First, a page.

Several Marine Fisheries Commission Advisory Committee meetings are scheduled during the next two weeks. Those meeting include:
* July 20, 4:00 P.M., Bay Scallop Fishery Management Plan Advisory Committee Meeting, NCDMF Central District Office, Morehead City, N.C.
* July 29, 5:00 P.M., MFC Albemarle Sound/Roanoke River Striped Bass Fishery Management Plan Advisory Committee Meeting, Chowan County Agricultural Ext. Center, Edenton, N.C.
For more information on any of these meetings visit www.ncdmf.net or call the MFC Office at 800-682-2632 or 252-808-8023.
The date for the Military Appreciation Day (MAD) 5.5 event at Oak Island has been set for Saturday September 11, 2010. This year thee event will be headquartered at Bill Smith Park. Fishermen and boats to carry military participants and volunteers to prepare and serve food are needed. For more information visit www.militaryappreciationday.org.
The Southport-Oak Island Chamber of Commerce has announced the Cape Fear Flounder Classic Will be held July 30 and 31. This is a guaranteed purse tournament following in the footsteps of the US Open King Mackerel Tournament. For more details visit www.southport-oakisland.com.
Last week I didn't have the results for the Cape Fear Blue Marlin Tournament that was held July 1 to 4, from Wrightsville Beach Marina in Wrightsville Beach. This was the fourth of seven N.C. Governor's Cup Billfish Conservation Series Tournament for 2010 and the final results in the billfish category were decided on a time-based tiebreaker for four boats that all recorded a single sailfish release and scored 100 points. The Maggie was first, Barbara B second, and Stream Machine third. No tuna or wahoo were landed and the Carolina Time claimed first and second in the Dolphin Category with fish weighing 39.5 and 22.1 pounds. For more information visit www.capefearbluemarlintournament.com.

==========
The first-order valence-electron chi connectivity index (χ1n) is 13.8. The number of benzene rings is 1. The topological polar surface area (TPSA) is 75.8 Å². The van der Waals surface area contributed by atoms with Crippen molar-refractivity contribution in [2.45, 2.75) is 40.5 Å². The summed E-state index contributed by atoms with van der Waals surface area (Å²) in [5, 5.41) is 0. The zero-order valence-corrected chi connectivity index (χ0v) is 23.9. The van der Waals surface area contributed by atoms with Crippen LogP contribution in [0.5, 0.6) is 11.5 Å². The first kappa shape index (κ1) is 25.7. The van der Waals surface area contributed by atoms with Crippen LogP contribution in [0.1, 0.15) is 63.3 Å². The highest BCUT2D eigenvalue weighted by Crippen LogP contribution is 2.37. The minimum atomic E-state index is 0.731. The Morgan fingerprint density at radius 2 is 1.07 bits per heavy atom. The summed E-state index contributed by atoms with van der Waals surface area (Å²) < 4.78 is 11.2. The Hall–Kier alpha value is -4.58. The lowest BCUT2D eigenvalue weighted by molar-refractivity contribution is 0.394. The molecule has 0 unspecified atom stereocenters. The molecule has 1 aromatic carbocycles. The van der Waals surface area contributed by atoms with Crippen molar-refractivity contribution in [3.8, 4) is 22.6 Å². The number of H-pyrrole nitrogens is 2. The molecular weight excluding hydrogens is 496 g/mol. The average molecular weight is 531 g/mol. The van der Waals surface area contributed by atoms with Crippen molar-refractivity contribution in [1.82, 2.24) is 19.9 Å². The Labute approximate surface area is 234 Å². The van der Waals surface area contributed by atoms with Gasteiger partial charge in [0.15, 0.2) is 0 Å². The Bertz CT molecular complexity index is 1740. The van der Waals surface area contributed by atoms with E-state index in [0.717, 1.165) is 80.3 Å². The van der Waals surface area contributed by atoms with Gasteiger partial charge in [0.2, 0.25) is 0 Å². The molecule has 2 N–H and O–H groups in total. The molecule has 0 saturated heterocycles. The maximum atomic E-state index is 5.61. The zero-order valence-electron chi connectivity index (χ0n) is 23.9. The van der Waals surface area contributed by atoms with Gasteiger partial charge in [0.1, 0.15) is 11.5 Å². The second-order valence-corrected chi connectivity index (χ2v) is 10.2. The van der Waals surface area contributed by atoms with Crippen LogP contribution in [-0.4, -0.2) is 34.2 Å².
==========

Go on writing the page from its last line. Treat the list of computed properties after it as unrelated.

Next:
The Hatteras Grand Slam was held Thursday through Saturday, July 8-10, at Village Marina in Hatteras. This is an offshore multi-species tournament for billfish and gamefish. Qualifier won the Billfish Category with 800 release points. Brother's Pride followed in second and Boss Lady in third with 600 points each. Chainlink caught a 67 pound tuna to win the Tuna Division. Release won the Dolphin Category with a 42.5 pound bull and Shadow caught a 26.5 pound wahoo to top the Wahoo Division. For more information visit www.hatterasgrandslam.com.
The East Coast Got-Em-On Classic King Mackerel Tournament was held July 10-12 from the Carolina Beach Boat Docks in Carolina Beach. In this tournament, participants could choose to fish either Saturday or Sunday. Corey Durako and the crew of the On My Way caught a huge 56.60 pound king off Southport on Sunday to win the tournament. Don Scott and the Libra were just a few hundred yards away and caught a very respectable 40.45 pound king, but had to settle for second place. The White Lightning, with Capt. Tim Hudson was third with a 34.90 pound king. The top small boat in the tournament was the Hail Yeah with Brian Aycock who caught a 33.60 pound king to top the boats 23 feet or under. For more information visit www.gotemonliveclassic.com.
The second of three tournaments in the Redfish Action Challenge Cup was held July 10 from Town Creek Marina in Beaufort. This was a 2 person team tournament for redfish. The team of Tommy Parkins and Lee Waters took the big bucks by topping the 42 boat field and also winning the White Swan "Red Hot Bite of the Day" Award for the heaviest single redfish. Parkins/Waters had 13.79 pounds on their pair of reds, with the largest weighing 6.91 pounds.
The Gotta Fly team of Lee Parsons and Alex Mercer were second with 13.13 pounds that included the third largest redfish at 6.68 pounds. The Onslow Grading and Paving team of John Parks and David Brown were third with 12.90 pounds. Gail Mace of Team Beavertail was the Top Lady Angler with a 5.63 pound red and the Pestaway Team of Chris Sewell and Ray Melvin won the Most Spots Category with a redfish that had 16 spots. For more information visit www.redfishaction.com.
Several tournaments are on tap for this week and weekend. The Barta Boys and Girls Club Billfish Tournament begins Friday and will fish again Saturday, with the weigh-ins at the Beaufort Town Docks in Beaufort. This is the fifth of seven tournaments in the 2010 N.C. Governor's Cup Billfish Series. For more information visit www.bartabillfish.com.
The Carolina Boat Builders Tournament will also begin Thursday from Pirate's Cove Marina in Manteo. This is a "Bragging Rights" tournament for boats custom built in the Carolinas. For more information visit www.fishpiratescove.com.